Wednesday, December 27, 2017

All I got was a 41 band. All I got were IgM bands -- could it be chronic Lyme? The Western Blot revisited.

Many patients and others continue to inquire:

All I got was a 41 band - do I have Lyme?    Lyme test is IgM positive, could it be chronic Lyme?

Its complicated.

If the text is too hard to follow or boring, there are pictures below. 

It helps if you know a little about laboratory medicine.

The Western Blot and ELISA tests, the tests most often used, are indirect tests. Rather than looking for direct evidence of infection, e.g. finding specific DNA, These tests look for foot prints: Antibodies or specific immunoglobulins.  These tiny proteins are made by the immune system in response to recognized pathogenic (disease-causing) germs -- bacteria, fungi, protozoans and viruses primarily.
There are a lot of reasons why Lyme antibody tests are not that great:  People are genetically programmed to respond differently; Lyme strains vary, species vary; the commonly used test is based on a single Lyme strain and other species may not react to the test -- and some variations in immune response may be random.  Perhaps most important: the test is incorrectly calibrated, based on false assertions. 
Before we get to the Western Blot, let's first discuss the ELISA. Enzyme Linked Immunosorbent assay.  This is the test most commonly used, at least for screening. 
All diagnostic serological (from blood-serum) lab tests need controls, positive and negative.  
A positive control is a known "serum" full of Lyme antibodies, against which a patient's serum is compared. A negative control is a known serum, ostensibly with no Lyme antibodies. (The availability of true negative controls has been a debatable point).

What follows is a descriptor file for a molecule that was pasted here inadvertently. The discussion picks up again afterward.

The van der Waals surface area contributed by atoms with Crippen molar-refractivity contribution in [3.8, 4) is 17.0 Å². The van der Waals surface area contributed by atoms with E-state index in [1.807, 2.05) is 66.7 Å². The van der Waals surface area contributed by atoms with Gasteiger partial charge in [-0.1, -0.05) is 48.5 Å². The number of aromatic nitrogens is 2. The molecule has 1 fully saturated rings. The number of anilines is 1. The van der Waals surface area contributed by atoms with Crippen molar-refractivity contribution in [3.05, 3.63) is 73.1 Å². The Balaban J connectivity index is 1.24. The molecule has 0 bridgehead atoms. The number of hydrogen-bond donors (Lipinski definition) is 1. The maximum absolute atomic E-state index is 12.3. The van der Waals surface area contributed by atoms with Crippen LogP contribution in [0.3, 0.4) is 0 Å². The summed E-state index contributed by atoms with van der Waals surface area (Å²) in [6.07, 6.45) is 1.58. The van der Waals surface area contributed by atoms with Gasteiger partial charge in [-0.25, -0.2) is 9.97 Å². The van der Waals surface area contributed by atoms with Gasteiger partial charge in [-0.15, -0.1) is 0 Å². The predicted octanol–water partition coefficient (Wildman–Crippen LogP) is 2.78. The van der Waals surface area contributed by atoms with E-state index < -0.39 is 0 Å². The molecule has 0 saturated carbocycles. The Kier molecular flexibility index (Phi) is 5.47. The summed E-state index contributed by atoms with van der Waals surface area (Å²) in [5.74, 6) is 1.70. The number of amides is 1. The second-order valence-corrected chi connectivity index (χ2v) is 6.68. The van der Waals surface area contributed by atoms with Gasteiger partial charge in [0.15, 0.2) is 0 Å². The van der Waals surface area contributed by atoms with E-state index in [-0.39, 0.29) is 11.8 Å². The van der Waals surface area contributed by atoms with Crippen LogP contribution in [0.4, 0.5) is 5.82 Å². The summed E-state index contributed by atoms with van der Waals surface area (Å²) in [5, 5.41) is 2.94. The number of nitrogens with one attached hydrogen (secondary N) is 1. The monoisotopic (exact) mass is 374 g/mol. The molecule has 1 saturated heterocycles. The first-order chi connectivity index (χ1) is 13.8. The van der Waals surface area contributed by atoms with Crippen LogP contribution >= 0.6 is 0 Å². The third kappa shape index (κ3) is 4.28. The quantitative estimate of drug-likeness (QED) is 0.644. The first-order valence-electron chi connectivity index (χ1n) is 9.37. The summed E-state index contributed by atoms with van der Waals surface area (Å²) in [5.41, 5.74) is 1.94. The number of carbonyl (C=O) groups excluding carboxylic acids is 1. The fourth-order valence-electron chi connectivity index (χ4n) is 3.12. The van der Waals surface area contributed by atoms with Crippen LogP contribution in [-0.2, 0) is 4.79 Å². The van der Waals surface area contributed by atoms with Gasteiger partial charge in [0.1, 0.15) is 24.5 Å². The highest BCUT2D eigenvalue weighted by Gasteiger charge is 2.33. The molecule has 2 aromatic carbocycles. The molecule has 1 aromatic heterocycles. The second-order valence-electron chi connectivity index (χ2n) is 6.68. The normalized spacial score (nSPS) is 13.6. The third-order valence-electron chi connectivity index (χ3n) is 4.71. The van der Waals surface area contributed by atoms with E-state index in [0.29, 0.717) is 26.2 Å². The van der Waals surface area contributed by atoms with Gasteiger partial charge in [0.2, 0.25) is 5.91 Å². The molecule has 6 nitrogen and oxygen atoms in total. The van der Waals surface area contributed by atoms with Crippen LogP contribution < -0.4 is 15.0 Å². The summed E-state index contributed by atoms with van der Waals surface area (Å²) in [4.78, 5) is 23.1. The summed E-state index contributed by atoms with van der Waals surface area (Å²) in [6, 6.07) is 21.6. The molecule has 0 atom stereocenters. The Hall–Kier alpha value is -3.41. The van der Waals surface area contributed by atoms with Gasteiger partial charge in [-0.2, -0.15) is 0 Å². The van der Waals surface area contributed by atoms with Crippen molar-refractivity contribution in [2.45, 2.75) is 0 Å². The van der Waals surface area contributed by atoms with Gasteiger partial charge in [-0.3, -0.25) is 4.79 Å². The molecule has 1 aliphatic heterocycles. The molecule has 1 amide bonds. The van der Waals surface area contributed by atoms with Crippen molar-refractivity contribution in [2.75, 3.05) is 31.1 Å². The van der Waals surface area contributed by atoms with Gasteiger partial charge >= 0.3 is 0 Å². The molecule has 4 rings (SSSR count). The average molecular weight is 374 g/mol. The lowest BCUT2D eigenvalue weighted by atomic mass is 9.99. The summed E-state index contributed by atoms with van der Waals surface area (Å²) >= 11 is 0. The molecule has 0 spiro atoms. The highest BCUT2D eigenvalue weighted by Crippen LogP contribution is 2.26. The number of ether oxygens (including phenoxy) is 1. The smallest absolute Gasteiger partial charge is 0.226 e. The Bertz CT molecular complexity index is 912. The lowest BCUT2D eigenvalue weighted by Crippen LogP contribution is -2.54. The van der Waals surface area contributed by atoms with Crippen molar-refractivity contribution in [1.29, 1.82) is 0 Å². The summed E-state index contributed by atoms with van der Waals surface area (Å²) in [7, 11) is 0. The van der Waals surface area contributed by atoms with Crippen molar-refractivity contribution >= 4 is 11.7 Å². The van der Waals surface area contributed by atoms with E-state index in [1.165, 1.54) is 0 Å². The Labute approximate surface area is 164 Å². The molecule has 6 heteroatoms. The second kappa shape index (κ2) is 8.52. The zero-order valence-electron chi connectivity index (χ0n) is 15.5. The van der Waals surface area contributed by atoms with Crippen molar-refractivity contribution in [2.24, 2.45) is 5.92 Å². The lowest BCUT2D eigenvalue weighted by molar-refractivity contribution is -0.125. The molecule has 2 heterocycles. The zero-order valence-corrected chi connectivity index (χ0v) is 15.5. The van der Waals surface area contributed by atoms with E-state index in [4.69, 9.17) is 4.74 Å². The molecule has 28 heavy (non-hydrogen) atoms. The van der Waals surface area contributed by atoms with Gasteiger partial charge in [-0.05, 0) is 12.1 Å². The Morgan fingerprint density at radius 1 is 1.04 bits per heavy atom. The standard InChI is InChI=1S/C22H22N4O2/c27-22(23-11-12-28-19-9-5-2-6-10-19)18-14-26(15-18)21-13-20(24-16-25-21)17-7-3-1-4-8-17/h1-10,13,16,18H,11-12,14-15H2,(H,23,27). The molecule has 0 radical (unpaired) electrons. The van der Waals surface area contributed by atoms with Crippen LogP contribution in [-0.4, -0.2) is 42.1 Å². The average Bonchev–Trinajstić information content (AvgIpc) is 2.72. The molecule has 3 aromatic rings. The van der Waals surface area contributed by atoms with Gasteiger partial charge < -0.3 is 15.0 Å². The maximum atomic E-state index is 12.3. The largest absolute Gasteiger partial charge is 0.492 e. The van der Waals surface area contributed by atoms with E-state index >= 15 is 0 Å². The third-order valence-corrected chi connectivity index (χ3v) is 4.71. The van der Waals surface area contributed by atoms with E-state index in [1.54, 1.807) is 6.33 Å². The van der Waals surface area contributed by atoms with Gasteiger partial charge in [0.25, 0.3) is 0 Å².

In order to proceed, we need Lyme antigen -- proteins and polysaccharides, which stimulate antibody formation.  The raw material comes from a culture of a subspecies subset of Lyme bacteria. This is the stuff we make Lyme antibodies against if we are infected. 
Roughly, a bunch of Lyme bacteria are put in a "blender," or sonicated. 
ELISA.   Sticky Lyme antigen is adhered to the surface of small wells . Serum is added. Lyme antibodies present in the patient test serum should tightly bind to the Lyme antigens on the bottom of the well. There is some nonspecific binding by "promiscuous" antibodies that apparently will stick to anything. The test well are washed thoroughly to remove debris and nonspecific antibodies. After the first stage we have -- Lyme bacteria antigens "glued" to the bottom of a well (test tube equivalent) with Lyme antibodies tightly adhering to antigenic parts of the Lyme bacteria.  Antigenic parts are those that stimulate the immune system and thereby stimulate the production of antibodies.